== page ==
Austin ISD Superintendent Paul Cruz was joined by superintendents from El Paso and Orange County, Florida, at SXSW EDU to discuss a model of foreign language instruction that splits instructional time evenly between English and an additional language.
Currently Austin ISD offers Two-Way Dual Language programs in Spanish and Vietnamese and One-Way Dual Language programs in Spanish at participating schools. Two-way programs are programs in which native speakers of Spanish or another chosen language for the program take the class alongside native English speakers as the students learn both languages simultaneously. One-Way Dual Language programs are recommended only for non-native English speakers but emphasize fluency in both the student’s native language and English.
One of the reasons administrators—like panelist and El Paso ISD Superintendent Juan Cabrera—advocate for this type of language instruction is to remove stigmas surrounding English as a Second Language, or ESL, classes and promote pride in native languages.
“All [of a]sudden you get a young kid that doesn’t speak English proud to share with their English-speaking classmate their language, and when they teach each other languages they can learn much much more quickly,” Cabrera said.
Dual language programs are considered more effective than Sheltered bilingual programs, which focus only on teaching non-native English speakers how to speak English, said Barbara Jenkins, superintendent of Orange County School District in Central Florida.
“Our [English Language Learner] graduation rate over the last four years has gone from 62.4 percent to 75.1 percent in Central Florida in Orange County, and that outpaces all the other urban school districts,” Jenkins said.
Cruz said he has seen a positive response to these programs in AISD schools. While non-native English speakers get priority enrollment in the programs, additional space is open to a waiting list of native English speakers. The programs have been introduced in phases at schools within the district that expressed interest in becoming early adopters. Cruz said the language program has even fueled enrollment increases in schools at risk of shuttering.
“There were a couple of schools that were under-enrolled at one time or even set for closure, but their way around was the Two-Way Dual Language program.,” Cruz said. “When I would visit and have conferences and meetings about our [Two-Way Dual Language] program, our parents would come in. They would see that there’s so much passion there. Those schools are now over-enrolled.”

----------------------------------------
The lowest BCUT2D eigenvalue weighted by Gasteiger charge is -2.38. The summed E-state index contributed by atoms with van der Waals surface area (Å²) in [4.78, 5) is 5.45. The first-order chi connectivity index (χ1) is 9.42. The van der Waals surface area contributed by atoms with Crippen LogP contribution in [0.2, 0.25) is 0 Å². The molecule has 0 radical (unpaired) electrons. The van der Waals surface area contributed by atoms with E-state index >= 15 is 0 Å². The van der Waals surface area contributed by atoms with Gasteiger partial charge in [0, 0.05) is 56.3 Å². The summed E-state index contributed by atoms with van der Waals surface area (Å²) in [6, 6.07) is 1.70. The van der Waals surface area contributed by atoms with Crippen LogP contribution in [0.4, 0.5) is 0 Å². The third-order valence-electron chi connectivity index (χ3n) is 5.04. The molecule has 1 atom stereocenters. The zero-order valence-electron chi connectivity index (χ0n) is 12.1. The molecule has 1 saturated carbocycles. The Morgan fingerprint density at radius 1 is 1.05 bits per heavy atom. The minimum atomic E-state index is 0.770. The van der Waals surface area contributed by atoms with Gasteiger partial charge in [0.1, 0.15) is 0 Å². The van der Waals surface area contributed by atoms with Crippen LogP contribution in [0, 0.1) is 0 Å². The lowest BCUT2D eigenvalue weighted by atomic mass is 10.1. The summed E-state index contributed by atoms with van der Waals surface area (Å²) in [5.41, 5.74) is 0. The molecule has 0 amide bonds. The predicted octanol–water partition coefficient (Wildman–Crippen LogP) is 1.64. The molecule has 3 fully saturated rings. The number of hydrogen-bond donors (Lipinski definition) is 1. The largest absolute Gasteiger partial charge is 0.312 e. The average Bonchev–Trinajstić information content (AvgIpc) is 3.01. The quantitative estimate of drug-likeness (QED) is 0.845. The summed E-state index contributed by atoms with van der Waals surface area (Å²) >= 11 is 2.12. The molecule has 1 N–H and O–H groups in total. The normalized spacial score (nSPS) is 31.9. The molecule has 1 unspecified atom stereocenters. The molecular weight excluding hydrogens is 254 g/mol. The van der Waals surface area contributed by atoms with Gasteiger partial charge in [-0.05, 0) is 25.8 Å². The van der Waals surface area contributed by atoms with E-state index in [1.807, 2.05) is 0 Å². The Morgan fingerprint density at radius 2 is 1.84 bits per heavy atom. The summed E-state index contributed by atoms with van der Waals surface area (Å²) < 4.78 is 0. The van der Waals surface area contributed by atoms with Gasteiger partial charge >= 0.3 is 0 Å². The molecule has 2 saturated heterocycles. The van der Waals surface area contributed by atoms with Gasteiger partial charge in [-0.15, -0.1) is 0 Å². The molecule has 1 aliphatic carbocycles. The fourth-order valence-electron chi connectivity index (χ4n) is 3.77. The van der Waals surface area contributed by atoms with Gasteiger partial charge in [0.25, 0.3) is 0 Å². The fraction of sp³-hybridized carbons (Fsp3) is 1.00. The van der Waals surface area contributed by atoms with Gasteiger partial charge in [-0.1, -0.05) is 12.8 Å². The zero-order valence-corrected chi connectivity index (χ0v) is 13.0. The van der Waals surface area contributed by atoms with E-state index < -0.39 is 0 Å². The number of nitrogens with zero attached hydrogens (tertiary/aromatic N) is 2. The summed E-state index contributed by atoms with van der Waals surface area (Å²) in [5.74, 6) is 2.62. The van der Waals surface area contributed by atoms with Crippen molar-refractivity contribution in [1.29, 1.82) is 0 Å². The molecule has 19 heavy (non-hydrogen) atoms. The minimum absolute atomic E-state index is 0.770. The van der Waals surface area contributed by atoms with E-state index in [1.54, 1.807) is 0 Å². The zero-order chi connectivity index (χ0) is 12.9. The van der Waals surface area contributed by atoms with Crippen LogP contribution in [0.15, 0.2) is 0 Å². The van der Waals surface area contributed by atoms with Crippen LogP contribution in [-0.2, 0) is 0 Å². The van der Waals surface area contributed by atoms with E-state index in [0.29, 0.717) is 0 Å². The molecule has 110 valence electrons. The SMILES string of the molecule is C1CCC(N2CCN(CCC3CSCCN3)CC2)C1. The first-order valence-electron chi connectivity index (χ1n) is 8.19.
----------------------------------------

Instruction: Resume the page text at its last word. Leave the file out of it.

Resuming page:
Still, with the merits of the programs becoming popular among parents, implementation of them presents challenges for school districts. In many of these districts, students whose native languages are not offered in a dual language program must participate in a Sheltered bilingual program.
Jenkins said she faced this problem in her school district, where a large portion of her English Language Learner Students speak Haitian-Creole as their native language. That is the next dual language program the school district plans to implement, she said.
Another issue school districts face is the funding for professional development training to equip teachers with the skills necessary to teach a dual language course. Even in school districts such as El Paso, where administrators do not have trouble finding bilingual teachers, the specific training required to certify them as dual language teachers costs the district money, Cabrera said. He said he hopes lawmakers will see an investment in these types of programs as an investment in the economy.
“I want to solve the English Language Learner [achievement gap]problem, but I want to approach it from the cognitive differentiators that are in learning more than one language and the economic benefit to all American children irrespective of their race, color, creed or where they come from,” Cabrera said.
Cruz said the value of the program lies in its additive approach to learning for non-native English speakers. It is an opportunity to develop English language skills at a young age while celebrating and building on a child’s native language knowledge.
“It’s about bilingualism, biculturalism and biliteracy,” Cruz said.